Tuesday, August 02, 2016
Man from Atlantis: "The Mudworm" (October 13, 1977)
Mr. Schubert’s (Victor Buono) latest invention -- an undersea robot probe called Mudworm -- goes rogue and refuses to respond to orders to dock.
Schubert realizes he needs Mark Harris (Patrick Duffy) to wrangle his creation.
The Cetacean is sent to subdue the Mudworm, a probe with grabbing arms that Schubert terms his “little runaway.” Mark thinks the Mudworm may actually be a life form.
The device quickly proves a danger by re-directing a torpedo at the submarine. Worse, it could detonate a volatile undersea mineral compound called K-7.
“The Mudworm” is very much crafted in the style of a Star Trek (1966-1969) story.
In stories of the classic series such as “The Changeling” or “The Ultimate Computer,” we see the Enterprise crew grappling with a robot or computerized intelligence that seems to have adopted its own (harmful) agenda.
The Mudworm probe in this episode is very much from the same school of concept, and Mark makes an implicit comparison to Frankenstein. “Monsters have been known to turn on their creators,” he tells Schubert.
How, exactly, a newcomer to human society, history and literature like Mark would know this example remains a mystery, however. Later in the series, we learn he hasn't read Romeo and Juliet, so Frankenstein seems an unlikely choice. On the other hand, both Mark and the Frankenstein Monster are joined by their status as outsiders.
Beyond the story of the probe come to malevolent life, this Man from Atlantis continues to depict Mark as an emotional naif, one who takes people at their word. Here, in a cringe-worthy subplot, a salesman attempts to sell Mark a set of encyclopedias. The offer is get one free, and then buy the set. Mark simply takes the free one.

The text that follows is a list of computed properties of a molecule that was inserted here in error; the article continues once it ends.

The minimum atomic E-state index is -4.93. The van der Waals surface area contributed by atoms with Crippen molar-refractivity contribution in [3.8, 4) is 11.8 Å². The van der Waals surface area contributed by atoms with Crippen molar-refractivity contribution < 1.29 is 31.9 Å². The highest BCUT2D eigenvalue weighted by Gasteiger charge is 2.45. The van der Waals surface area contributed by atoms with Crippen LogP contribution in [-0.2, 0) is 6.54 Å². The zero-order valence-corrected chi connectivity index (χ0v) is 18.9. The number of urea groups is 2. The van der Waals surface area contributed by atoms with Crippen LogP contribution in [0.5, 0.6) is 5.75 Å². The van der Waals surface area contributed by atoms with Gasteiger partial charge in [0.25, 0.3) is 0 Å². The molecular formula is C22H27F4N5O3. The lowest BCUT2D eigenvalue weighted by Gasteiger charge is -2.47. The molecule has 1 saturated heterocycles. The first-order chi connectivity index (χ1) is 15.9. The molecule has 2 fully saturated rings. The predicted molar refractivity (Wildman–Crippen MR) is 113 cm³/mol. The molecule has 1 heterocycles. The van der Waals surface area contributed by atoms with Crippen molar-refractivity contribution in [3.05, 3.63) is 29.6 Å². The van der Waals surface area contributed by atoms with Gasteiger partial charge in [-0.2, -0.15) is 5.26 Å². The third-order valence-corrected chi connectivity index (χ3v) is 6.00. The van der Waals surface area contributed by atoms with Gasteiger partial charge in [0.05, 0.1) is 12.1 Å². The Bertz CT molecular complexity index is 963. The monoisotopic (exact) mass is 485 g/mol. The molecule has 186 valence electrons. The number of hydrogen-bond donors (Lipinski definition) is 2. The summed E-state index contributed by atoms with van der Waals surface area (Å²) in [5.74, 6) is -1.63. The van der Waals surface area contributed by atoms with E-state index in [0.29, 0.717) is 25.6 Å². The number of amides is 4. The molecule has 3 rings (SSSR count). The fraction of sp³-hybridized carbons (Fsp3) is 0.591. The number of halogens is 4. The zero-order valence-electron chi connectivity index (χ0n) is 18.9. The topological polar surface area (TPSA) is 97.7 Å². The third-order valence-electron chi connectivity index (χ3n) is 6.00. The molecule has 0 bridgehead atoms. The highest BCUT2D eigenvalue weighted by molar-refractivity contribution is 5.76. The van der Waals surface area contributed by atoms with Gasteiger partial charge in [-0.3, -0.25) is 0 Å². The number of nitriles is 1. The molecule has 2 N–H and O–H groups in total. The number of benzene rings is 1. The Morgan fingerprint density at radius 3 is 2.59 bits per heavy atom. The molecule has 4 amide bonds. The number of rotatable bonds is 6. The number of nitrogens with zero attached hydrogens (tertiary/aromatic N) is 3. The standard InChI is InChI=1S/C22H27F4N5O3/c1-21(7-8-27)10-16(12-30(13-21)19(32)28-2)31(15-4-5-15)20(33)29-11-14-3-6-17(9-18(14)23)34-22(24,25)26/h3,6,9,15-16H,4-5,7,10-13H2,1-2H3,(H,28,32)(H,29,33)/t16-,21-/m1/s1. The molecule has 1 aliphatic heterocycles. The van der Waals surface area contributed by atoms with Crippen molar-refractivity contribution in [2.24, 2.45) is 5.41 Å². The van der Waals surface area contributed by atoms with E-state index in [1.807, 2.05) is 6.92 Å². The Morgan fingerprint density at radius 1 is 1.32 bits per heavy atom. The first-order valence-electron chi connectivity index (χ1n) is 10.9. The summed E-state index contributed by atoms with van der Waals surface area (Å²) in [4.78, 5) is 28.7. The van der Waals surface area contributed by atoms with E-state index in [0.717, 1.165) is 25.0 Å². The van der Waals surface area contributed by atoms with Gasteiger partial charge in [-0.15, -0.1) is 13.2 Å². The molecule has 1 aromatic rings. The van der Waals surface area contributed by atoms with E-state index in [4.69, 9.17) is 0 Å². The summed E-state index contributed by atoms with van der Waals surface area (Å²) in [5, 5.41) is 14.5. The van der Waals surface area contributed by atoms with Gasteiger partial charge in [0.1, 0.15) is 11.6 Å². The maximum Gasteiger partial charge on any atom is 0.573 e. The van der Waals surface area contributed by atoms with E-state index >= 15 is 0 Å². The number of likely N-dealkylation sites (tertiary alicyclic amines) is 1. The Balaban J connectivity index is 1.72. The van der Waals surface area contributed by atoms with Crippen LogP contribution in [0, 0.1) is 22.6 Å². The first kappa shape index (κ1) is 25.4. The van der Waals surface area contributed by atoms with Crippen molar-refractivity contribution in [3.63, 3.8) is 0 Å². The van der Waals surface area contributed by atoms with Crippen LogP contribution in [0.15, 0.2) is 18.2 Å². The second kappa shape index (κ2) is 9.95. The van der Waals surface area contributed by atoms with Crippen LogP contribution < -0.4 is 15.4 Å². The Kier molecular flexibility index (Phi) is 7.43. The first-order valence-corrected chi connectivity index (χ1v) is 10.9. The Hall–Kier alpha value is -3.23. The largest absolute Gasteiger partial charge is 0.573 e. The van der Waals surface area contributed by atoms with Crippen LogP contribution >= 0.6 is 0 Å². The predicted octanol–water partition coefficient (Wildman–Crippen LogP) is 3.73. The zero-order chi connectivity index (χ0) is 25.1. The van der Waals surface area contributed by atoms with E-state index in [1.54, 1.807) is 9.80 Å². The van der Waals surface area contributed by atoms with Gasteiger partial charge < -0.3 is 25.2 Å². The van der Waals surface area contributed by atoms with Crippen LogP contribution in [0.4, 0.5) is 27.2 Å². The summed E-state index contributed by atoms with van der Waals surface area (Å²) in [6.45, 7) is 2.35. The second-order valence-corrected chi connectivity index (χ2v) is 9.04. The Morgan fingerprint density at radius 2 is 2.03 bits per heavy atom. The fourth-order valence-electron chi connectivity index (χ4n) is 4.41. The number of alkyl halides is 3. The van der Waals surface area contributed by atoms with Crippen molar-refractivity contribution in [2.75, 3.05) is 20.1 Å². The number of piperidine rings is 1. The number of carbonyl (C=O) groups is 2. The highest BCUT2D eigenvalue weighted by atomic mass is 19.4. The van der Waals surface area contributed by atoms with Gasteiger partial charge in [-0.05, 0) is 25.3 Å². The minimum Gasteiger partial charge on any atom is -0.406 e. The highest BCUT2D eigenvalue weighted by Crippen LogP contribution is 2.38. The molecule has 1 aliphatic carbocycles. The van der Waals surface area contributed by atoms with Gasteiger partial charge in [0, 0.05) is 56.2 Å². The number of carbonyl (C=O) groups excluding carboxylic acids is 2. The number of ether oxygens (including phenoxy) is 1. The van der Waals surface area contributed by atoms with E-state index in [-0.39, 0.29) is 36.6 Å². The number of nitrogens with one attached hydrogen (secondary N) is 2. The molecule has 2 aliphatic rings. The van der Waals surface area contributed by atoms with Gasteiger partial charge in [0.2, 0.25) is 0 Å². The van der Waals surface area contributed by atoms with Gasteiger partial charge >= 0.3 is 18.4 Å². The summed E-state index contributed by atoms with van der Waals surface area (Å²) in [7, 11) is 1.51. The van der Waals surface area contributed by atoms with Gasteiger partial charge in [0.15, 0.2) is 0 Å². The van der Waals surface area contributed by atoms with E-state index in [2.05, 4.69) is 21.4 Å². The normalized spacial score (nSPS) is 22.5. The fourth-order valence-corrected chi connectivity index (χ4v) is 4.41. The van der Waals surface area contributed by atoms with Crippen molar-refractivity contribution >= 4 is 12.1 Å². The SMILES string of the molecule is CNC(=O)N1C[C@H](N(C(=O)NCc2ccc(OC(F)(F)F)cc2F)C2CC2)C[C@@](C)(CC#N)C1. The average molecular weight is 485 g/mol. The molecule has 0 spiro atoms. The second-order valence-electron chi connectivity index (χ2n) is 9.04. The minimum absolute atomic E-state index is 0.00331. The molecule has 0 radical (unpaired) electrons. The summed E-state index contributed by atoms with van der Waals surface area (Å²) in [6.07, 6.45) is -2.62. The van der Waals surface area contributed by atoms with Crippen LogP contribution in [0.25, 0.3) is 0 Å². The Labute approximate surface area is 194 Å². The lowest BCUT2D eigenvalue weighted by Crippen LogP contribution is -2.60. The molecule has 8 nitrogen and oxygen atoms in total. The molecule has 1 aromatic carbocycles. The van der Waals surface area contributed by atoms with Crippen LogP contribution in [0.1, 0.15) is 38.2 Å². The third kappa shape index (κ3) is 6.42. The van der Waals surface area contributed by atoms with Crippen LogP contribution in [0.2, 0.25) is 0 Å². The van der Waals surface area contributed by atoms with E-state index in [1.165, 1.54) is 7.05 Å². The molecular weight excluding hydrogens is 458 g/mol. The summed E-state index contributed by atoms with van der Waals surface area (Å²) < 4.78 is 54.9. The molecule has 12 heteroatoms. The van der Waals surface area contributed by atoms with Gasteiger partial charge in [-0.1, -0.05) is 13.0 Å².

Again, one has to think of Spock here. Like the first officer of the Enterprise, Mark does not understand human vices like corruption or avarice. Mr. Schubert also accurately tags Mark’s “single-minded devotion to virtue.” But to be clear, Mark is a worthwhile character, and no mere Spock rip-off because he although he is a newcomer to emotions, he doesn't shun or try to suppress them. In some ways he is more like Data (Brent Spiner), an individual opening himself up to emotions
“The Mudworm” is not a bad episode in he catalog, but it ends on an inadequate note. Mudworm is simply re-directed to attack Schubert, with no sense of how it will be stopped. The next time we encounter Schubert (in the very next episode, “Hawk of Mu,”) there is no mention whatsoever of the device, or how he stopped it. And if the Mudworm is alive, as Mark suspects, isn't it cruel that Schubert killed it? Or that the Cetacean crew permitted it to go after Schubert?
This lack of a convincing conclusion, not to mention logical follow-up, marks Man from Atlantis as a seventies series, for certain. Although ostensibly set in the same universe, with the same character, each episode is really a standalone, with little continuity between installments. In this day and age, people believed that audiences would forget, one week to the next, what events had occurred on the series.
Also, this episode continues a trend that runs throughout the series. Mark and Schubert have significant roles, but other regulars (including Alan Fudge and Belinda Montgomery) have very little of consequence to do. They are little more than bit-players.
Next episode: “Hawk of Mu.”